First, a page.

Advanced Search

NHS keeps forest clean and clear

The Nokesville Horse Society is one of the volunteer organizations that contribute manpower to help the Conway Robinson State Forest save money, maintain trails and stay safe for visitors.

Bryant Bays, an area forester with the Virginia Department of Forestry, explained state forests are not taxpayer funded; they rely on timber harvests but no harvesting has occurred at that site since 1993.
“Volunteer groups such as the Nokesville Horse Society, Friends of Conway Robinson State Forest, PTAC [a trail group] and scouts help us develop and maintain a trail system. They recently helped us mark trails, which helps us develop maps,” Bays said. “They also help us keep the forest a safe place to go. There had been some illegal [activities in the past] and people feel a little safer when someone is there to check on things.”

Bays said the 444-acre forest has approximately five miles of trails, including a road on the eastern portion. “This is pretty extensive for a forest this size. We usually have organized volunteer days twice a year but the Nokesville Horse Society has small groups riding and maintaining trails while they’re riding, such as trimming trees or moving downed trees.… We definitely appreciate the help of volunteers because, without them, there would be no recreational features in this forest, except for the pavilion built by the Civilian Conservation Corps in the 1930s.”

Scott Helberg, president of the Nokesville Horse Society, said he believes his group has been working in Conway Robinson for more than six years. The volunteers are helping the state maintain the forest, keep the trails passable for hikers, mountain bikers and horse riders and keep the area safe for visitors. He said the Nokesville Horse Society coordinates with other groups to maintain the trails, which are primarily natural dirt surfaces with leaves. Some are “armored” or reinforced with gravel, stone dust or field stone to make them more solid or prevent them from becoming muddy. Members haul and lay trail material, as well as trim branches and clear fallen limbs along the trails.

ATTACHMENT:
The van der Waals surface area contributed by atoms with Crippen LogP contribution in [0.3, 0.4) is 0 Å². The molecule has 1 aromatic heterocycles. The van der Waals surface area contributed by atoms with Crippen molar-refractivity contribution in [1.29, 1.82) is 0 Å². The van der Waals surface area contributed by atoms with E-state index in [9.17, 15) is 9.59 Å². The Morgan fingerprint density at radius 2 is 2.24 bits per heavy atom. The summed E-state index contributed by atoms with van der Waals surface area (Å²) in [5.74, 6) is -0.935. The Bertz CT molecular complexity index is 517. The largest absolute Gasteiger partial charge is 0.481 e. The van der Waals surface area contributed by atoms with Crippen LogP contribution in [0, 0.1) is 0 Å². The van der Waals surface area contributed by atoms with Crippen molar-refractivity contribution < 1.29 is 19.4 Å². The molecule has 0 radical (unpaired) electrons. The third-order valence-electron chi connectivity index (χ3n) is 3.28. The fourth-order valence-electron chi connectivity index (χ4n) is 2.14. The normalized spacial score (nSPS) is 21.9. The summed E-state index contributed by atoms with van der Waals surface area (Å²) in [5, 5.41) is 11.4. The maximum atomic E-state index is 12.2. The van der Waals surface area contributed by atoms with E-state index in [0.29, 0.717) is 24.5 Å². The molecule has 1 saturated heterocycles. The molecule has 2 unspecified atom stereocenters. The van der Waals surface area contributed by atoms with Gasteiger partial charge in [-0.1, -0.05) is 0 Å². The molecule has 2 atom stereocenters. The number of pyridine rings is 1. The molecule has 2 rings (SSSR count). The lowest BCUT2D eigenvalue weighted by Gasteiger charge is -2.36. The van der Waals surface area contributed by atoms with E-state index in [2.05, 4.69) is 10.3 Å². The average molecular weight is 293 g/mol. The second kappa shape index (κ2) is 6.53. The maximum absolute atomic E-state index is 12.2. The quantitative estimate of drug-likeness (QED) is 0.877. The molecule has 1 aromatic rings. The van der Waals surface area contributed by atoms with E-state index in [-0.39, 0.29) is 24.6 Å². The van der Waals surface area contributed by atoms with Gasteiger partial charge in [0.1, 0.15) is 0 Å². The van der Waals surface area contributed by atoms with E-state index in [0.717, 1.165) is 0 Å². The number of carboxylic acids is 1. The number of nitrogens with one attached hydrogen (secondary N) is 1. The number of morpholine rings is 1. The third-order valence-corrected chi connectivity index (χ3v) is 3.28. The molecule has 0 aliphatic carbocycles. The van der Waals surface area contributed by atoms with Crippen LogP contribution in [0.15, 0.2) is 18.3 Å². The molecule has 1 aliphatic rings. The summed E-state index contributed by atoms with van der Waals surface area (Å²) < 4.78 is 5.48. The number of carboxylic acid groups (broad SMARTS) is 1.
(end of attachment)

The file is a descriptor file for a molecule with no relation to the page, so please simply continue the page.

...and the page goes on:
Helberg said the Friends of Conway Robinson organized a work day last fall. Four Nokesville Horse Society members and several from the Prince William Trails and Streams Coalition and the Mid-Atlantic Off-Road Enthusiasts spent about four hours trimming branches and marking trails with paint on trees.

Read the full story in the print edition of the Observer.

Link to This Article

Copy and paste the code below on your site to link to the article.

<a href="">NHS keeps forest clean and clear</a>

Follow Us on Twitter!/bullrunnow
Welcome Guest! | Login